By the previous standards of the Bourne franchise — which we all thought had concluded with 2007's The Bourne Ultimatum — The Bourne Legacy is a decidedly B-team affair. Gone are star Matt Damon and director Paul Greengrass, replaced by new lead Jeremy Renner and director Tony Gilroy (who wrote the earlier films and has since become a successful director himself, with the somewhat overrated Michael Clayton and the somewhat underrated Duplicity). But Legacy turns out to be less a franchise extension (let's not use that dreaded word reboot) than an alternate take on a successful series. And in some aspects, it — like its hero — stands better alone.
Gilroy's movies make a fetish of complexity, so this new film is positioned as a B storyline that unfolds simultaneously with Ultimatum's third act. You might need a refresher: That's when Jason Bourne, who here remains unseen, undoes the secret program that created him. With government honchos now worried that their under-the-radar intelligence operation is about to be uncovered, they move to terminate it — by offing, with ruthless efficiency, its affiliated scientists and agents around the world (some of whom are in the midst of providing valuable intelligence to the United States).
Attempting to escape the carnage are Aaron Cross (Renner), a super-spy recently in from the wilderness, and Marta Shearing (Rachel Weisz), a scientist whom Cross befriends in an attempt to procure some mind-altering drugs. The government has been feeding Cross a blue pill to keep his senses sharp, and he has run out; without more (The Bourne Renewal?), he risks shutting down and becoming ... well, something, though it's unclear what, exactly.
So our hero is an uncharismatic addict about whom we know nothing, except that he is absolutely not Matt Damon. And yet it's hard not to root for Renner. It's a Bourne movie, so his ass-kicking abilities are never in doubt, but there's a certain ordinary-guy intensity to his alt-Bourne. And he even has decent chemistry with Weisz.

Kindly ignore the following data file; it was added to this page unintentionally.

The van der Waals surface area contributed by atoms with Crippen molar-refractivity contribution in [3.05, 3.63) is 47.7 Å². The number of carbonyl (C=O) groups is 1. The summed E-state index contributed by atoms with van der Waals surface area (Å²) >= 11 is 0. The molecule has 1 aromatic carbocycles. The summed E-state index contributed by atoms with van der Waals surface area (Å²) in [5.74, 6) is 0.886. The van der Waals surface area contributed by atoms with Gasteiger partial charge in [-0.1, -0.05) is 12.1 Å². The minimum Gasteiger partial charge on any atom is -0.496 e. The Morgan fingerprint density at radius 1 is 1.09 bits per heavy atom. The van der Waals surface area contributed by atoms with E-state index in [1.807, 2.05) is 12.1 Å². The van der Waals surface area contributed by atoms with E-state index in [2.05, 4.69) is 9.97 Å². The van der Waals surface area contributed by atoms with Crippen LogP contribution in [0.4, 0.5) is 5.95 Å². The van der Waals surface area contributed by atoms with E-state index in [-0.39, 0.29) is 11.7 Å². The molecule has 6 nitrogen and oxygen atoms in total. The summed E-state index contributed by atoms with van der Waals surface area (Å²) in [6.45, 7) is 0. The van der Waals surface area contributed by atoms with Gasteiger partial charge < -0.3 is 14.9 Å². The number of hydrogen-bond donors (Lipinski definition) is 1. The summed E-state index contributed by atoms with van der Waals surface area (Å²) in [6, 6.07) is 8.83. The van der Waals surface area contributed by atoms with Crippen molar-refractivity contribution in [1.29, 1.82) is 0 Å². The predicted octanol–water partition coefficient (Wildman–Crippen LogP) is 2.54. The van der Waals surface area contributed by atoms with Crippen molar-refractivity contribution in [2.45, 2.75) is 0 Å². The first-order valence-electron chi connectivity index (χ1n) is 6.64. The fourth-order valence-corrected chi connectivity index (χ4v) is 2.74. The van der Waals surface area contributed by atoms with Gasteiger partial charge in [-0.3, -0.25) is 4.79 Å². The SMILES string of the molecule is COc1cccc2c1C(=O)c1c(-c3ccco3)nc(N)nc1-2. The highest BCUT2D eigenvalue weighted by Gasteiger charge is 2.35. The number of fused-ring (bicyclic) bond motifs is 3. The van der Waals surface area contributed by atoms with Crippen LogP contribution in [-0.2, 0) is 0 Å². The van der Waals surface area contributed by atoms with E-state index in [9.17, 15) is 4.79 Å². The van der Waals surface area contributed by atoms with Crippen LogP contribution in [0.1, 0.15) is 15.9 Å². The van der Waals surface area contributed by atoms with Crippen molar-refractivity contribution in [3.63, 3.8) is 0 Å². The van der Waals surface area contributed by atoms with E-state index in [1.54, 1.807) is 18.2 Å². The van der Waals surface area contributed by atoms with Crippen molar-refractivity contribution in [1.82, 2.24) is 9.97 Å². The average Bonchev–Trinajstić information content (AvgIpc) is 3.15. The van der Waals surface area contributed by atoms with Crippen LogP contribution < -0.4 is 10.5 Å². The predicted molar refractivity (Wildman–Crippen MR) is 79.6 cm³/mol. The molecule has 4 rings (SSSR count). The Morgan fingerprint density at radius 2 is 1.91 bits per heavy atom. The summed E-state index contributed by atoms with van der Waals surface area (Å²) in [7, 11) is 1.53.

By asking to be placed in the context of the earlier Bourne films, though, Legacy does itself no favors. Tonally, it works a lot better on its own. More sober and deliberate than its predecessors, it's less about heroism and action and more about process, which appears to be Gilroy's main obsession as a director. Much as he did with Michael Clayton, he focuses here on the way fear percolates through a system, and he handles the screenplay's multiple story threads (Gilroy and Dan Gilroy are its co-writers) with genuine dexterity. The evil is more diffuse — people may be getting killed, but the pencil pushers in government offices stay detached from what's going on, even when they're watching a drone strike. Gilroy shows us a system self-destructing, with a hero just trying to get out of the way.
That's a hell of an idea to hang an action franchise on, and it's hard to tell if The Bourne Legacy is this series' death rattle or a successful reinvention. I'm hoping for the latter. In its methodical way, this unneeded, unwanted sequel is more riveting than it has any right to be.